This week the Snelgrove Gallery is packed showing 4 BFA students’ exhibitions!
We’ll start with Samantha Braun’s show “Facade”
I don’t know if this is a regular thing that people do but me and my partner go for walks in desirable neighborhoods and talk about houses. We look at them as if they have a personality. It’s like people watching. Some are cozy and cute, others serious, some are bland, others are whacky. We revel in roofs and eaves-troughs, windows and porches, accents and foliage. Samantha must do this too, because she sees her houses as personalities.
For her show, Samantha has painted a series of small house portraits combined with a wall mounted sculpture of the front of a house. Samantha hints at her subject matter with her title. Facade is not only the word for the front of a house but also how people can put on an act, or appearance. Samantha’s show is both of these meanings. The facade of a house is also like a mask – it’s an appearance to the public, a communication that people respond. In a way when we paint a portrait of a person they are putting on a facade. Is their facial expression/ pose of friendly, elegant, melancholic? When I look at Samantha’s house paintings I think about what kind of person they are, but also who would own the house -because houses can be like dogs, reflecting their owners.
Samantha paints freely and expressively despite their small size. By the most part they are colorful characters with group of seven-esque foliage accents. I particularly enjoy the mix of paint application. Some of her painting is thick and sloppy, sometimes precise, and in some joyful instances so thin that you can see the contrasting under-painting.
Nest up is Lesley Kerpan’s “Slight Alterations”
Lesley Kerpan is interested in architecture and abstraction. For her multimedia show Lesley takes local and international architectural and slightly alters them to create a reimagined place. Lesley’s show is dominated by three large primary colour paintings. These are her most abstract, as she hints at the buildings architectural features with vague suggestive mark making. The buildings seem to have been once there but washed away from the colored surface, all that is left is memory, dust, and shadows.
Lesley also has some interesting small works in between her larger paintings. At first appearance they seem to be video stills set into a deep frame. Looking at these local photos you realize peculiarly that inside each there is something moving inside while the rest remains still. Something about this felt ghostlike and creepy.
Finally Lesley has a few digital paintings that appear velvety. Both are of local places re-imagined and distorted. I liked her choice to do these in black and white, because they had me contemplating memory and losing/distorting memories with time. Leslie created a neat 3D effect by cutting out areas of these and placing them behind or in front of the rest of the picture plane that is best appreciated in person.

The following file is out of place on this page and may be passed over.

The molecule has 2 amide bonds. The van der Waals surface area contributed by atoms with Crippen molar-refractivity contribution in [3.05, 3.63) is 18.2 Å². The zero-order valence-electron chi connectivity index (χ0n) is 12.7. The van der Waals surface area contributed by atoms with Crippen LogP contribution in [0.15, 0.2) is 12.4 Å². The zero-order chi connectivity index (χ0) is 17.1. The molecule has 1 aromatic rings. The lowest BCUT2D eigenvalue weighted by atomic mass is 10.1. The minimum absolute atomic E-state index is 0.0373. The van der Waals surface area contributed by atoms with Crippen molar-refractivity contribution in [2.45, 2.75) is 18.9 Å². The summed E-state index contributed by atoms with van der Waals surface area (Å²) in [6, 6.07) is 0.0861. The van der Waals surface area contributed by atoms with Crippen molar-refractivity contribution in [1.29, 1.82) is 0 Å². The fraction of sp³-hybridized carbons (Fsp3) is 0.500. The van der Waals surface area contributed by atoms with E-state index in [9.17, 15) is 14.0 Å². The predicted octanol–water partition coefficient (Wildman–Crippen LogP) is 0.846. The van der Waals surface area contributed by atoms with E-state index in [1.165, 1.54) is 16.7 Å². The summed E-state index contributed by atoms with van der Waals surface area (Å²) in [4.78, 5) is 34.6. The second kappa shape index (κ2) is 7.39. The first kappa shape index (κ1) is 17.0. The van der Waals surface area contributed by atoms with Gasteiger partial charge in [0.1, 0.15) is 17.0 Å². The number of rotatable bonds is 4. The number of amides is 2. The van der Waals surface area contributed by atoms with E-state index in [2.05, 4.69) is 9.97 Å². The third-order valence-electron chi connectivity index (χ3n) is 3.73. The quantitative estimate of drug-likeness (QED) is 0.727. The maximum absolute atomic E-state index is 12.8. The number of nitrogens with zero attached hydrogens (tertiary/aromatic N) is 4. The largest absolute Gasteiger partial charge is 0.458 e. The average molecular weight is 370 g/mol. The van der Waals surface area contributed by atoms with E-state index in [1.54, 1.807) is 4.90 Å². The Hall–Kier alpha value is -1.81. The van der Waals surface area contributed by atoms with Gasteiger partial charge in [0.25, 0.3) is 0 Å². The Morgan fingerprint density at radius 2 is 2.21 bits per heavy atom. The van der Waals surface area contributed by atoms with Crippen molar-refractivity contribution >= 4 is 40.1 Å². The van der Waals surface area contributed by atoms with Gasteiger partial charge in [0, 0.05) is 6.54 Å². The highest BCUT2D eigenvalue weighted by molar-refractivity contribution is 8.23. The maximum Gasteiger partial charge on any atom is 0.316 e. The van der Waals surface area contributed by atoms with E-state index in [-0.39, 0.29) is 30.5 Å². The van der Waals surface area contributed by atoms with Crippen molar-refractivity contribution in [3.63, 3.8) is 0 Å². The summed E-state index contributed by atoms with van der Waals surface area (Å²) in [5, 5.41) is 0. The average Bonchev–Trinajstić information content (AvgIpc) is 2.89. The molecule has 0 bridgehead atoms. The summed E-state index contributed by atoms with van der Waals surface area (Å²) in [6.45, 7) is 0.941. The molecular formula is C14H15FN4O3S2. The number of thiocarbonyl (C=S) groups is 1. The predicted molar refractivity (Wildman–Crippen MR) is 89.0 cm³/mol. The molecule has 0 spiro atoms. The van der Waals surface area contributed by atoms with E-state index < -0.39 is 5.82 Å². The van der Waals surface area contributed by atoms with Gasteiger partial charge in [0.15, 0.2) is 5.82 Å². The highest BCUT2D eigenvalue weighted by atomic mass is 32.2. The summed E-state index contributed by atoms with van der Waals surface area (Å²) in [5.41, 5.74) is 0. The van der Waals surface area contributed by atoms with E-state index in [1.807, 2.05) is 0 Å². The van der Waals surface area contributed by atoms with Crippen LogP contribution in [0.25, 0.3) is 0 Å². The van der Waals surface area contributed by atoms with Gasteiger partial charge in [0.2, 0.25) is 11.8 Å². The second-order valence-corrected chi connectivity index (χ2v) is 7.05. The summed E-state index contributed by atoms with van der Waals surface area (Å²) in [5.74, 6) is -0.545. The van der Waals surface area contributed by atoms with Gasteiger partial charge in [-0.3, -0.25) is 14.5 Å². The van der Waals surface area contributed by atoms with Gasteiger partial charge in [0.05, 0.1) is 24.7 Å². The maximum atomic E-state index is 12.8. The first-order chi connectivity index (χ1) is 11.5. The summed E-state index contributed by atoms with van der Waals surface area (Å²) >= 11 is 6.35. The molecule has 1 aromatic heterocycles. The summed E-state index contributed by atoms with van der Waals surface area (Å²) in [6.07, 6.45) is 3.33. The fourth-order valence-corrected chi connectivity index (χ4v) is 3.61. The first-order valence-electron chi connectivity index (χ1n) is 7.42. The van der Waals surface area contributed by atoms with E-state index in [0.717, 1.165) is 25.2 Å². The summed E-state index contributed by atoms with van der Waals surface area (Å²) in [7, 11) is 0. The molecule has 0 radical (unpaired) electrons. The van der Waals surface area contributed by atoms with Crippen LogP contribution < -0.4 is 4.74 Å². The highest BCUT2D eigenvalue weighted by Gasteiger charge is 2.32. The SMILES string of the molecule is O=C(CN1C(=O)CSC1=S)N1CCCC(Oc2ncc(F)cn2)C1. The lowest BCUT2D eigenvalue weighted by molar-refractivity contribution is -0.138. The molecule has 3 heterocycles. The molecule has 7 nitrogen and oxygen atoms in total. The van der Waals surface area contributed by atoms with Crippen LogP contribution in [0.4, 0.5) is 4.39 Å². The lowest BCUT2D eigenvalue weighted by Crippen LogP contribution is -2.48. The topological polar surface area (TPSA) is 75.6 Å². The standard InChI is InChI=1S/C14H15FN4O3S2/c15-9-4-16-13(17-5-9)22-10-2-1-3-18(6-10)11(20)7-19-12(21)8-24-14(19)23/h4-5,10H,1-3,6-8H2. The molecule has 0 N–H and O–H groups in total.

Next up is Laurissa Nagel’s show “Men at Work”
Laurissa is a female artist that likes to paint/draw men. In her show, “Men at Work” she analyzes male roles. Laurissa grew up in a small town and since arriving in Saskatoon was shocked at her changing perception of masculinity. Her previous town being a traditional homogenized community of the archetypal man to living in Saskatoon encountering metro-sexuals, stay at home dads, and gay communities. Laurissa’s work looks at a variety of male roles using black and white printmaking that appear to look like charcoal drawings.
Finally, Rhea Lonsdale’s installation “Collator”
I really love Rhea’s installation. She has a intricate paper cuts that remind me of Ben Hettinga or Ed Pien combined with Jennifer Steinkamp but with an element of interaction. Let me explain: the wall of her paper cut mandala is back projected that is responding to movement inside her space. She has a cleverly hidden webcam that with her programming changes the projection/pattern behind the paper-cut screen depending on activity.
The mandala is beautiful and mesmerizing as you stare into it and it shifts kaleidoscopically with you. To either sides of her installation room are screens with paper-cuts over top of them. The screens are distorted enough that they are familiar yet not exactly sure what is going on. It’s beauty amidst technology. The roof is also nice. She has what seems to be a massive tarp with cuts out of it.
Rhea’s work reminds me of something mystical crossed with technological with elements of psychedelia. I often get easily fatigued when looking at new media video/computer works, yet hers has a delicacy that is lovely. It’s a nice little quiet space inside the Snelgrove that you appreciate greater with the more you interact with the space. I only wish it was more and bigger.